Mountain Skills: Why You Should Upgrade Your Avalanche Transceiver

Imagine your best friend buried under frozen avalanche debris. Precious minutes have passed, and you are still fumbling around on the debris surface because the outdated transceiver you are searching with is unreliable and malfunctioning.

According to Dale Atkins, former president of the American Avalanche Association and a 30-year avalanche professional, any transceiver more than 10 years old should be retired, even if it has hardly been used. “The electronics and capabilities of modern units are superior to older units,” Atkins says. “Your life and the life of your friend are worth the investment, and modern units are far superior in all other aspects than old single- and dual-antenna units.”

Way back in 1997, Backcountry Access introduced the Tracker DTS—the world's first digital, multi-antenna transceiver—and they've since released two more Tracker options. Own something older? Time for an upgrade. [Photo] Jim Harris

Way back in 1997, Backcountry Access introduced the Tracker DTS—the world’s first digital, multi-antenna transceiver—and they’ve since released the three-antenna Tracker2 and Tracker3 options. Own something older? Time for an upgrade. [Photo] Jim Harris

For those clinging to old transceiver, adapting to new technology and features is far less complicated than venturing into avalanche terrain, but don’t be confused: new technology is no substitute for education. For the old-school, search times will be faster, easier and more efficient with a three-antenna transceiver.

Professional and recreational backcountry travelers come up with a whole host of reasons for not needing a new transceiver. Some say they’re really familiar with what they have and that adapting to new technology is too complicated. Others say they are well practiced with a dated transceiver, and still more argue that new transceivers are too expensive. When one of your partners is buried, would you be willing to spend a few hundred dollars to excavate them in a timely manner?

Technology is constantly evolving, and here is what makes a three-antenna transceiver better than your outdated single- or dual-antenna transceiver:

  • Frequency Drift – a common phenomenon wherein transceivers, over their lifetimes, gradually stray from their 457kHz frequency and may not be recognized by digital transceivers operating on the actual 457kHz frequency.
  • Antennae can and do break, which may compromise signal strength and directional arrows.
  • By creating a three-dimensional layout, three-antenna transceivers no longer succumb to unexpected “spikes” while pinpointing. They are therefore more accurate with deep burials.
  • Advanced features such as marking, flagging or signal suppression may simplify the search process for practiced users in the unlikely event of a multiple burial scenario. It should be noted that these advanced features can and do fail in rare scenarios due to signal overlap, and alternative techniques such as micro search strips need to be learned.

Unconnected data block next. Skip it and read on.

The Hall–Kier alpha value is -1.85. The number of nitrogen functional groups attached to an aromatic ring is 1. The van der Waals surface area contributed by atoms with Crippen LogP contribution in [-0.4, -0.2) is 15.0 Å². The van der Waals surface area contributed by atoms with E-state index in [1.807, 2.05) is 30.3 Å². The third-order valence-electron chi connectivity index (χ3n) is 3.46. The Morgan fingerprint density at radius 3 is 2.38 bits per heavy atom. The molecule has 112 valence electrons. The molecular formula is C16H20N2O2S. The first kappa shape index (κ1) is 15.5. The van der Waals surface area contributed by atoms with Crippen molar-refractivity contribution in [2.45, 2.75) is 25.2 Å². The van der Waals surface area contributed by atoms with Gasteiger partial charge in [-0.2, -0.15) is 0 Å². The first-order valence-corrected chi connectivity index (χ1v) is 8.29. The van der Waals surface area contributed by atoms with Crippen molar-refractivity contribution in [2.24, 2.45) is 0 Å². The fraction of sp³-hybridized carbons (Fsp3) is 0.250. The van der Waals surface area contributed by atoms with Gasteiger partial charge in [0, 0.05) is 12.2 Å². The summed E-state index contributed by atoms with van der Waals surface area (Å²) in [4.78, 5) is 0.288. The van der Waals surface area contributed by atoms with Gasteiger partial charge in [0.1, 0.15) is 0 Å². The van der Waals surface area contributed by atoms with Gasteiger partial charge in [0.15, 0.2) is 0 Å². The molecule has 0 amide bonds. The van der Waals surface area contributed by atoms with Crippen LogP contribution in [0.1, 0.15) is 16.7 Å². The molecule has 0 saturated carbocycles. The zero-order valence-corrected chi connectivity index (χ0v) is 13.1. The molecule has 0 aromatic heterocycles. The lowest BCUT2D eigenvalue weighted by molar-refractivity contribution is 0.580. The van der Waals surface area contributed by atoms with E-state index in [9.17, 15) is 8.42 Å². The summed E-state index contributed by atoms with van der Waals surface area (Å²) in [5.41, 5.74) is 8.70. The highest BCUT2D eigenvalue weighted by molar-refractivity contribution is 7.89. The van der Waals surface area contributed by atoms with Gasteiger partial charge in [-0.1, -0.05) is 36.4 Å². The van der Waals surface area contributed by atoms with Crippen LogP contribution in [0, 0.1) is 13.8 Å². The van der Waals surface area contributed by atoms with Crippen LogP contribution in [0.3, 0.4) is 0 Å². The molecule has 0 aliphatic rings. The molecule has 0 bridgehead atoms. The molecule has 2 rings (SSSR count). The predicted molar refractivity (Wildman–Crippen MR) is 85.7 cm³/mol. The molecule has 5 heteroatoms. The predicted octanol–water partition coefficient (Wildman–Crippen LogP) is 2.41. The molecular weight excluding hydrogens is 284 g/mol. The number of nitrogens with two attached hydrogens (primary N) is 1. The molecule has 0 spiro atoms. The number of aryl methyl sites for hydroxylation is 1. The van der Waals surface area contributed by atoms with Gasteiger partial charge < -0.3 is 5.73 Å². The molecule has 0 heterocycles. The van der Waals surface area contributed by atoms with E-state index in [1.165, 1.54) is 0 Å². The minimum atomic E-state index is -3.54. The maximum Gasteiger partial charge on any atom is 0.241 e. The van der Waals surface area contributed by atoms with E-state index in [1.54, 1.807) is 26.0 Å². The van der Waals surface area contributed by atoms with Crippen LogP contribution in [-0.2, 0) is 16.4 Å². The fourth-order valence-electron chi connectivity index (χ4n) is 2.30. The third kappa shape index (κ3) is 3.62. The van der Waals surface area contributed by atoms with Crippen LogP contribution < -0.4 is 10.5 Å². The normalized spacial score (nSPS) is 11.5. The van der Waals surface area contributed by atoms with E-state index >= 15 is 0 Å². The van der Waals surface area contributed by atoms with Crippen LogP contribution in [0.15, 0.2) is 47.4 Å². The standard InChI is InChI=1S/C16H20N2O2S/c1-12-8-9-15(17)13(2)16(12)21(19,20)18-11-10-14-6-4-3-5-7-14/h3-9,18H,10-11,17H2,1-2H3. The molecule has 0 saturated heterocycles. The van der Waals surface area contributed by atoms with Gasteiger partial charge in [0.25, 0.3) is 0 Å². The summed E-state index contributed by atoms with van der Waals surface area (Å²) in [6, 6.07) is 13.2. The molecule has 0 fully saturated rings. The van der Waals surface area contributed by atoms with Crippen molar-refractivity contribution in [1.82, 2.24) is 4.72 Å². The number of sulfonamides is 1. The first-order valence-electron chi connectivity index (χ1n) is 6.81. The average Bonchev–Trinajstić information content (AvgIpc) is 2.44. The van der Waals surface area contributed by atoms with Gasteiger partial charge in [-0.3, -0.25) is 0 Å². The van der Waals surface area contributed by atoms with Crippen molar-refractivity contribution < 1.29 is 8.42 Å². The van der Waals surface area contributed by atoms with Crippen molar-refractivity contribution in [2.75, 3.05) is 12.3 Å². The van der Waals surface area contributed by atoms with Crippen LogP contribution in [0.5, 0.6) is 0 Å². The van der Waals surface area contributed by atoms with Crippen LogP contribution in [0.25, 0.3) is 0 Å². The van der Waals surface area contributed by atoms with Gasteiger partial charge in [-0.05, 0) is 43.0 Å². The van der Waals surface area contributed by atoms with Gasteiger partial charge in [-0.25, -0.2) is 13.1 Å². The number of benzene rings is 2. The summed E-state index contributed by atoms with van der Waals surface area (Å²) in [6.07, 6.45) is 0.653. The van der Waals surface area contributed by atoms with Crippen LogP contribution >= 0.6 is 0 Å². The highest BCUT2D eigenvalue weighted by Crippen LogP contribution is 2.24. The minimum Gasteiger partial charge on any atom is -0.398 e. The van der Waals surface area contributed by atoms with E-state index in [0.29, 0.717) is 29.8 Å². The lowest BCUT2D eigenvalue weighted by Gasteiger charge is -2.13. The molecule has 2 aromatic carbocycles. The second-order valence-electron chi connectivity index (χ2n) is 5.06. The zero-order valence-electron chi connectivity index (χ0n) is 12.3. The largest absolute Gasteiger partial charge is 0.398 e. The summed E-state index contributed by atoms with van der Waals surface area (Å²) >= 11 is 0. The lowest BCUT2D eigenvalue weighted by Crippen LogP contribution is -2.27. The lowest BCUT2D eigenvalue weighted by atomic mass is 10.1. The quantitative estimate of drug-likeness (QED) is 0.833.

• Now that every avalanche transceiver manufacturer in the world offers a three-antenna transceiver, even dual-antenna transceivers are becoming obsolete.
  • While not yet an industry standard, as both guides and educators, when clients arrive with single-antenna analog transceivers, we issue three-antenna transceivers while they are under our professional care.

Time to Upgrade?

If you answer yes to any of the following questions, then it’s time to upgrade your transceiver.

  • Has the manufacturer’s warranty expired?
  • Does your transceiver have fewer than three antennae?
  • Does the manufacturer offer a more recent or updated model?
  • Does your employer provide your outdated transceiver?
  • Was your transceiver purchased used on the Internet because it was the cheapest one you could find?
  • Is your transceiver more than 10 years old? (Professionals who use their transceivers heavily might want to consider an upgrade more frequently.)

Pre-Season Checklist

For those already on board with a three-antenna transceiver, here is a quick, self-guided, pre-season checklist for additional piece of mind.

  • Insert new batteries and check for corrosion, loose terminals and that the compartment door seals properly.
  • Inspect the unit for physical damage such as a cracked case or broken screen.
  • Check that all buttons, switches, display arrows and numbers are functioning.
  • If your transceiver has an auto revert function, check that it works. Check your user’s manual to see how your transceiver is programmed.
  • Know the manufacturer’s suggested range for your transceiver and perform a range check prior to heading into the backcountry. Anything less than 30 meters is an unacceptable range. There are many variables that affect the range of a transceiver and exact numbers will vary.
  • Visit your transceiver’s manufacturer website to determine whether or not your transceiver has the most up-to-date version of firmware.
  • If you are at all unsure of your firmware version or the transceiver’s condition, or if the unit is more than five years old, return it to the manufacturer for a diagnostic test.